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PayPal courts merchants, mobile users with new payments services

PayPal introduced new services for both consumers and merchants this week as it continues to focus on building a digital payments business with mobile as a key component.

As expected, PayPal yesterday introduced an attachment that will enable small and mid-sized merchants to process debit and credit cards from smartphone devices. The news follows the announcement that a revamped PayPal digital wallet will be made available in May and will include loyalty, gift card and coupon integrations for the first time.

“PayPal is a laggard in the small merchant processing market,” said Drew Sievers, CEO of mFoundry, Larkspur, CA.

“Square has a big lead and the cache to stay ahead,” he said. “Intuit has been out there as well, but lacking a celebrity CEO and the word-of-mouth marketing that Square gets will keep them a distant second.”

Compelling consumer services
While PayPal is prudently building the merchant side of its payment business, it also needs to create compelling services for consumers in order to drive adoption, an issue it addressed with a pair of announcements this week.

Yesterday, PayPal announced an updated PayPal mobile application for iPhone devices that will enable users to tap on the “Local” button to find nearby businesses that accept payments via the PayPal Here reader. Once users are ready to pay, they can tap their phone to notify the merchant, who can accept the payment by referencing the shopper’s name and picture.

At the SXSW conference in Austin this week, PayPal also previewed its revamped digital wallet, which will start rolling out in May.

The new digital wallet – which is cloud-based and accessible by consumers via a variety of computing devices including smartphones – will integrate loyalty cards, coupons and gift cards. Users will also be able to set certain rules such as the ability to pay for all purchases under $100 with a specific debit card.

Additionally, starting in May users will have a seven-day grace period after they make a purchase, during which time they can change the funding source for a purchase directly from the digital wallet.

Offering coupon and loyalty integration is an important step for PayPal to gain consumer adoption, but the challenge is getting merchants to accept their payment method.

Adoption is an important issue because both consumers and merchants are overwhelmed by the numerous and growing mobile payments offerings.

The new digital wallet features bring PayPal more directly into competition with Google Wallet and ISIS’ mobile wallet.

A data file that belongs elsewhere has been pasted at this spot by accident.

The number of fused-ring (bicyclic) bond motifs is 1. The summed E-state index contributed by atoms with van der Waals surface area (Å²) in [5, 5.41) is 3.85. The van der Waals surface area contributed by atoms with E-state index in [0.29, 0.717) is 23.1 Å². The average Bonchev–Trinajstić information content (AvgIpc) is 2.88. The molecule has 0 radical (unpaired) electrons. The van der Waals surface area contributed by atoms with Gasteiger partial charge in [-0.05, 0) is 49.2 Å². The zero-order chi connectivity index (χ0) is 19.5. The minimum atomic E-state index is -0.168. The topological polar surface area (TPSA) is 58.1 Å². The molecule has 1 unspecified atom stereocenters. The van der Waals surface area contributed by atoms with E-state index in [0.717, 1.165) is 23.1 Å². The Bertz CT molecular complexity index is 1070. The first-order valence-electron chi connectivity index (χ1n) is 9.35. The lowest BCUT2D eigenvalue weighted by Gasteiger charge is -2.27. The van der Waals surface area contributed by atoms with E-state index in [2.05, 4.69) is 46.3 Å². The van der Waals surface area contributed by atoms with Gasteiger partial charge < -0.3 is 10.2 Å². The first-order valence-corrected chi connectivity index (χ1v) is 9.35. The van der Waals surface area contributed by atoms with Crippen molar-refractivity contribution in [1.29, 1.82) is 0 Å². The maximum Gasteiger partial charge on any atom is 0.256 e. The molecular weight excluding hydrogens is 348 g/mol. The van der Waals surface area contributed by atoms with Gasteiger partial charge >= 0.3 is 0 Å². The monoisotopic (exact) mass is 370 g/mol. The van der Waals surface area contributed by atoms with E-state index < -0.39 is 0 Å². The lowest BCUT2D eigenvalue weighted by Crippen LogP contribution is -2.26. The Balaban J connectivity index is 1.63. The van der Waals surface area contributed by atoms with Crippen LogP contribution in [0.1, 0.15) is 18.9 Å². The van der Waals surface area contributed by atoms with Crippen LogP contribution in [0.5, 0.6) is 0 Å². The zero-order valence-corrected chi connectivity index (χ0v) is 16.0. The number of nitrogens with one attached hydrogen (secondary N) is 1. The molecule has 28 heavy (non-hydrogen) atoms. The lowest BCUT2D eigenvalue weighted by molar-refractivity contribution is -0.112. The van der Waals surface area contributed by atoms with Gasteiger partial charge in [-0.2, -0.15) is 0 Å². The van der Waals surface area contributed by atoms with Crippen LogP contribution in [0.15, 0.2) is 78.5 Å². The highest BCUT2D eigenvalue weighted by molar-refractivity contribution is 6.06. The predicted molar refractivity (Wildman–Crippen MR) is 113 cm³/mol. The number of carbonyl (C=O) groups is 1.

“PayPal’s new efforts create more overlap with Google than we’ve seen in the past,” Mr. Sievers said.

“No one has cracked the code for the consumer,” he said. “PayPal’s efforts are a step in the right direction, but simply offering deals will not get the job done.

“This all needs to be easy – period. Crack that, like we did on Starbucks, and the users will come.”

Multiple screens
From a merchant’s perspective, one of the main differences is that PayPal offers lower fees for processing payments.

The company has also been touting its multiscreen approach as opposed to the mobile-only approach taken by Google Wallet and ISIS.

However, Google appears to have its eyes on a broader approach going forward.

“PayPal is mimicking the aspirations of Visa, Mastercard and Amex, who are looking at similar digital wallets,” said Mark Beccue, senior analyst for mobile services at ABI Research, New York. “PayPal has been the first to be united across payments in a physical location, remote and person-to-person.

“Google has started to look at a cross-device strategy as well and is now asking developers to accept Google Wallet for buying stuff online [via Google Play],” he said.

PayPal Here for small businesses includes a free app and thumb-sized card reader that turns any iPhone into a mobile solution capable of processing payments made via debit or credit cards, check and PayPal. The app will soon be available for Android devices as well.

Merchants will be able to swipe cards through the card reader, as well as scan cards and checks using their phone cameras. They can also manually enter card information into the app.

Merchants will also be able to send an invoice and set payment terms directly from the app.

PayPal is going up against some formidable competition in the space, including Square, which is already well-accepted in the merchant community.

Meaningful services for merchants and consumers must be a key focus for players in the mobile payments space if they are to drive adoption.

PayPal certainly appears to have its sights on trying to meet users’ needs in these two segments. However, it is not the only player here and it remains to be seen who will win the wallets of consumers and merchants.

“It is all easy enough to try, which is why there are so many companies trying, but it is not easy to execute, which is why there are no winners yet.” Mr. Sievers said.